Lawyers and activists who spoke with the men fear that force-feeding may be next.
Corchado says the fourth man is also Indian and is represented by another attorney. It's unclear if that man was also forced to accept an IV.
ICE confirmed that there were detainee hunger strikes at its facilities in El Paso and Otero, New Mexico, late last week, but it would not comment on the claims of forced hydration or force-feeding.
New Mexico Judge Rejects Company's Proposal To Move Water - Albuquerque Journal, Associated Press
A judge has rejected a company's proposal to pump billions of gallons of water annually from an aquifer in west-central New Mexico to the middle Rio Grande Valley.
The Albuquerque Journal reports that state District Judge Matthew Reynolds on Thursday approved motions for summary judgment dismissing Augustin Plains Ranch LLC's's application for a permit to provide cities and businesses with water from the remnants of a lake under the San Augustin Plains.
Augustin Plains Ranch project manager Michel Jichlinksi called Reynolds' ruling unfair and didn't know whether it would be appealed or if another application for a permit will be filed with the State Engineer's Office.
The proposal to pump from the San Augustin Plains has been criticized by environmental groups, ranchers, farmers and others in Catron and Socorro counties.
Volunteers Help Steer Migrant Shelter In New Mexico Town - Deming Headlight, Associated Press
Volunteers are using translation apps and helping to raise money for a migrant shelter near the U.S.-Mexico border in a small New Mexico city.
The Deming Headlight reports volunteers are aiding in running the Deming National Guard Armory which has been set up as a temporary migrant shelter amid a humanitarian crisis along the border.
Volunteers are stuffing travel bags for migrants, helping arrange travel arrangements to sponsors in the U.S. and working to provide services for asylum seekers.
Deming migrant operation volunteer Ray Trejo says 10,000 asylum seekers from Brazil and all parts of Central America have been processed through Deming in recent months.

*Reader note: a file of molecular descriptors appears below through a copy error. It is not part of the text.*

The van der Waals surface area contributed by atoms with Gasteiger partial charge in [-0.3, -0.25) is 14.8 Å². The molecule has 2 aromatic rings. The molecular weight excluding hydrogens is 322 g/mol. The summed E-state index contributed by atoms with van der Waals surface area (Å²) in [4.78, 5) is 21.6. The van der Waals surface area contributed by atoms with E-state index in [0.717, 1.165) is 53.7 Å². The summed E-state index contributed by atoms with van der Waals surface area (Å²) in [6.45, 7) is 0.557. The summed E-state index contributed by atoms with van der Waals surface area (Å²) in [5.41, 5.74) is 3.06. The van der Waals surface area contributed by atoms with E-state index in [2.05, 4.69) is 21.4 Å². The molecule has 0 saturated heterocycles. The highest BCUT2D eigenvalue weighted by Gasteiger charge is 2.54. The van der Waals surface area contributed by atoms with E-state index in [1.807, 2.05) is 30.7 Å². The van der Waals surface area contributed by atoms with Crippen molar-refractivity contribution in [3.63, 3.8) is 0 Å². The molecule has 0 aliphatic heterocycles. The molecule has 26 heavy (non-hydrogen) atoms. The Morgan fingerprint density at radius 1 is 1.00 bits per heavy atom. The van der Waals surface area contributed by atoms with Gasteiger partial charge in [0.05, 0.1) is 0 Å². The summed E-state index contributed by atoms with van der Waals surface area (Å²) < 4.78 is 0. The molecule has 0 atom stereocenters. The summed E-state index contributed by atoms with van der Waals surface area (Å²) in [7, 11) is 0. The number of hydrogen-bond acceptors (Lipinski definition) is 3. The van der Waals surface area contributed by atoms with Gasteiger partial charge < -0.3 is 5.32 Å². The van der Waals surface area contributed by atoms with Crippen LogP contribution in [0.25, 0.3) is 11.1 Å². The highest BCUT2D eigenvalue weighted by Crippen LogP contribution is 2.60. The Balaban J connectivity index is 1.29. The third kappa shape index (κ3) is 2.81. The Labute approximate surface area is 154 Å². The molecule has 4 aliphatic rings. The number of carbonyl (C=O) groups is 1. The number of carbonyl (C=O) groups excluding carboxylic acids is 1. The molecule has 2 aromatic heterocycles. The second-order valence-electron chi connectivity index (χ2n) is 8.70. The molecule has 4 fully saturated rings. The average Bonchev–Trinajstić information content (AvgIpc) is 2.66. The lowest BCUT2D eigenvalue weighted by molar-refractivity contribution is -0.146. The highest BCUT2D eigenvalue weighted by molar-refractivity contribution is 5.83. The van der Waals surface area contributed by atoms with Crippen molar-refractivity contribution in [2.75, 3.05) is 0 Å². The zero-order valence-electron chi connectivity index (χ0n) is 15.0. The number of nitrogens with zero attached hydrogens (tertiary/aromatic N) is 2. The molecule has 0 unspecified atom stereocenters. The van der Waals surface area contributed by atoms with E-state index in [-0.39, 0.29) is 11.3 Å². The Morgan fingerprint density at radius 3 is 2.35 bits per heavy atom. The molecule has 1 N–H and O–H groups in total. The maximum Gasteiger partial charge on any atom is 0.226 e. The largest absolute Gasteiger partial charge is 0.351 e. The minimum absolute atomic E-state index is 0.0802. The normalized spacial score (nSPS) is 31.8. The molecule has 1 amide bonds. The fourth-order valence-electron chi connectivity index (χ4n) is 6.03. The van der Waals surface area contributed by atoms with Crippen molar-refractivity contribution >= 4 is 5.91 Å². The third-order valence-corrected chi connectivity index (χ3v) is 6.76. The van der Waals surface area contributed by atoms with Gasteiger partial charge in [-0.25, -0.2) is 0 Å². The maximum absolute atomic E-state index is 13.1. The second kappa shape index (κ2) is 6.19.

Witness Against New Mexico Prison Gang Killed Outside Home - Albuquerque Journal, Associated Press
Las Vegas police are investigating the shooting death in the northern New Mexico city of a man who testified against prison gang members last year.
The Albuquerque Journal reports that police made no immediate arrests in the killing Monday night of 48-year-old Leroy "Smurf" Lucero in front of his home.
Police investigator Caleb Marquez said police hadn't determined a motive but there was no reason to believe anybody else was in danger.
Lucero was a former member of Syndicato de Nuevo Mexico and a key witness for the government in the trial of seven defendants in May 2018.
Lucero testified about various crimes, including a directive that led to the 2001 killings of two inmates at the Southern New Mexico Correctional Facility, a state prison in Las Cruces.
New Mexico Chile Plant Selected To Be Grown In Space - Albuquerque Journal, Associated Press
It'll be one giant leap for chile-kind.
A hybrid version of a New Mexico chile plant has been selected to be grown in space.
The Albuquerque Journal reports the Española, New Mexico chile is tentatively scheduled to be launched to the International Space Station for testing in March 2020.
A NASA group is testing how to produce food beyond the Earth's atmosphere. The chile plant was created with input from Jacob Torres — an Española native and NASA researcher.
Torres says understanding how to grow plants to supplement the astronaut's diet would be essential to any future mission to going to Mars.
The "Española Improved" chile plant is a cross between a northern New Mexico seed and the popular Sandia seed from the Hatch Valley. It will be the first fruiting plant that the U.S. will grow aboard the Space Station.
New Mexico State Puts Domenici Conference On Hiatus For 2019 - Las Cruces Sun-News, Associated Press
An annual policy conference named after former U.S. Sen. Pete Domenici of New Mexico will take a break in 2019.
The Las Cruces Sun-News reports the New Mexico State University announced Friday it put the conference on hiatus this year and will attempt to organize its next event in 2020.
The conference, inaugurated by the university's Domenici Institute in 2008, brought policy experts, scholars, elected officials past and present, cabinet officers, military leaders and other figures of note to Las Cruces.
Attendees would engage with students and the public over two days.
Domenici, a Republican, served in the U.S. Senate from 1973 to 2009.